Sunshine Week

It’s Freedom of Information Day. It is being celebrated by the Minnesota Coalition of Government information at the Minneapolis Public library today.

The keynote speaker is Chief Justice Eric Magnuson. He recently announced he was retiring from the Minnesota Supreme Court. Initially, the press is covering the issue intently in regards to the unalotment case.

Eventually the event starts.

Chief Justice Magnuson gives a keynote focusing on several issues. Of course, the topic of adequate court funding came up. Chief Justice Magnuson expresses concerns that adequate court funding is not occurring.

More to the point of the day, Chief Justice Magnuson is discussing the impact of having cameras in courtrooms. The Chief Justice is awaiting a report on their possible impact so they can consider the impact of cameras in the courtrooms.

Chief Magnuson then discusses cases which balance the public’s right to know against privacy interests. He is discussing his participation in a case in which the plaintiff’s wanted to keep confidential information in a settlement agreement from being discussed by the media. In looking back on the issue, he feels most of these cases are grey areas whose real value is to raise discussions about the public’s right to know.

Chief Magnuson also states courts function when people have confidence in them. People do not believe that judges can be fair and honest when there are big campaign contributions.

After the keynote, the event turns to the issue of the awards.

John R. Finnegan is the past publisher of the St. Paul Pioneer Press and a freedom of information advocate. He worked on the creation of the current data practices act. According to Finnegan, access to information is vital to keeping democracy functioning properly. He is concerned there are fewer newspaper people to serve the interest. He want to recognize and praise the few remaining.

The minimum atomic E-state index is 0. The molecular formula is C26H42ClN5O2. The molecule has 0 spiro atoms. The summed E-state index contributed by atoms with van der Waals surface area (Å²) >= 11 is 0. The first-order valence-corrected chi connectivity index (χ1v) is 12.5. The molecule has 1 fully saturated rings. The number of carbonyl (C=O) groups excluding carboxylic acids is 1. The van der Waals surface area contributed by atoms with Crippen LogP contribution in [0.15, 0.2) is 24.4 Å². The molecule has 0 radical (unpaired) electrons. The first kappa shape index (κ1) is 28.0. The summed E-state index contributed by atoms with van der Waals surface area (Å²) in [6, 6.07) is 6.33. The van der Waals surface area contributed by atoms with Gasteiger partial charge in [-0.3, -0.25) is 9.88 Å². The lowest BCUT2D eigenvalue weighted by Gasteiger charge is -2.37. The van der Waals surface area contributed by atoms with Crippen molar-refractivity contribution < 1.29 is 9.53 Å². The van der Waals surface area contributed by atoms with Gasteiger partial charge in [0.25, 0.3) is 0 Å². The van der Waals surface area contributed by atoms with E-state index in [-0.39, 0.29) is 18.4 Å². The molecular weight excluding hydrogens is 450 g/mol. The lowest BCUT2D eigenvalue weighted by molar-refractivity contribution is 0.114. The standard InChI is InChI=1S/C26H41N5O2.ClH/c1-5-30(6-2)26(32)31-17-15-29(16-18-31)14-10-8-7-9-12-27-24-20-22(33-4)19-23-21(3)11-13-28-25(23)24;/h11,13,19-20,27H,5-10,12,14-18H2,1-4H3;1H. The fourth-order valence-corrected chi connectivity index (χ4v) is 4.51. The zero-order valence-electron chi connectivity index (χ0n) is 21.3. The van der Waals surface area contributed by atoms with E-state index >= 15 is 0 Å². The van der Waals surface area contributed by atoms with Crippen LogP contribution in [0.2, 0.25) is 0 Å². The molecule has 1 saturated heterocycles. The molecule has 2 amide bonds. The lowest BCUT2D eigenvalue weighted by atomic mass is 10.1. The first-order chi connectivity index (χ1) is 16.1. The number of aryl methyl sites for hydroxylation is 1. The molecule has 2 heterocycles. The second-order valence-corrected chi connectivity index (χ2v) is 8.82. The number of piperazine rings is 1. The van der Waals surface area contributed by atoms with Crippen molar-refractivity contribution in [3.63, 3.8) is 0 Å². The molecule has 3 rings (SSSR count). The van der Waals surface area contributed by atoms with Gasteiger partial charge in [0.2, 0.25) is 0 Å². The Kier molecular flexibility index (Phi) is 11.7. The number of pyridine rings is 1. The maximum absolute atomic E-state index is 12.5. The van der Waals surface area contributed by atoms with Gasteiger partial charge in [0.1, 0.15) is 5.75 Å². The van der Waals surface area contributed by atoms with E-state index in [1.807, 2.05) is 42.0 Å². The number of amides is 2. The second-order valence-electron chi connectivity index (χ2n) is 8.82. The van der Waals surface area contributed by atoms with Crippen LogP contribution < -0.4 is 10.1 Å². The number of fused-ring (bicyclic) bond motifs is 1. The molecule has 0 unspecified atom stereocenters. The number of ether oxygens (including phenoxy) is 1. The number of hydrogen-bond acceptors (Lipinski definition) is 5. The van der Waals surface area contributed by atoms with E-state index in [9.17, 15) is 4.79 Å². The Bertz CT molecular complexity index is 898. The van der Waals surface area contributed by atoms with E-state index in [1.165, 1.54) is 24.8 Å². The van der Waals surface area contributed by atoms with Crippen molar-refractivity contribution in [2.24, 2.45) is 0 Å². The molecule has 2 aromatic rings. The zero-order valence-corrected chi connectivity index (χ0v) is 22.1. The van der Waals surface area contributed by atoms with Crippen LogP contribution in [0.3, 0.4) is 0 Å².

This year the award recipient of the John R. Finnegan FOI award is Reed Anfinson the publisher of the Swift County Monitor. It is an award which is given to recognize work which demonstrates leadership and a commitment to the power of information to effect change.

Reed Anfinson works with two newspaper groups. He lobbies on sunshine laws. He is effective because he knows what the laws are. His brother has an impeccable media law background.

After the awards ceremony there is a brief question and answer period. A major focus of the event becomes the issue of a bill in the judiciary committee sponsored by Betzold which requires a deposit of $1,000. People are concerned about whether or not the amount is fully refundable. According to a questioner, $1,000 is an estimate on the deposit for the FOI appeal costs with a possible nonrefundable $50. According to the questioner on an apparently party line vote, the $50 became nonrefundable. According to the questioner, Republicans wanted to give the money back, but Democrats said no. I have looked at the committee reports and did not find that such a vote has occurred. It appears the nonrefundable $50 aspect has always been in the bill.

A discussion is had about the timing of the hearing on the bill as it progresses through committee. In attendance is Senator Larry Pogemiller.

Senator Larry Pogemiller at FOI Day.

After the event, I try to raise awareness about my efforts to save Dollhouse. My only real concern is for Eliza Dushku.

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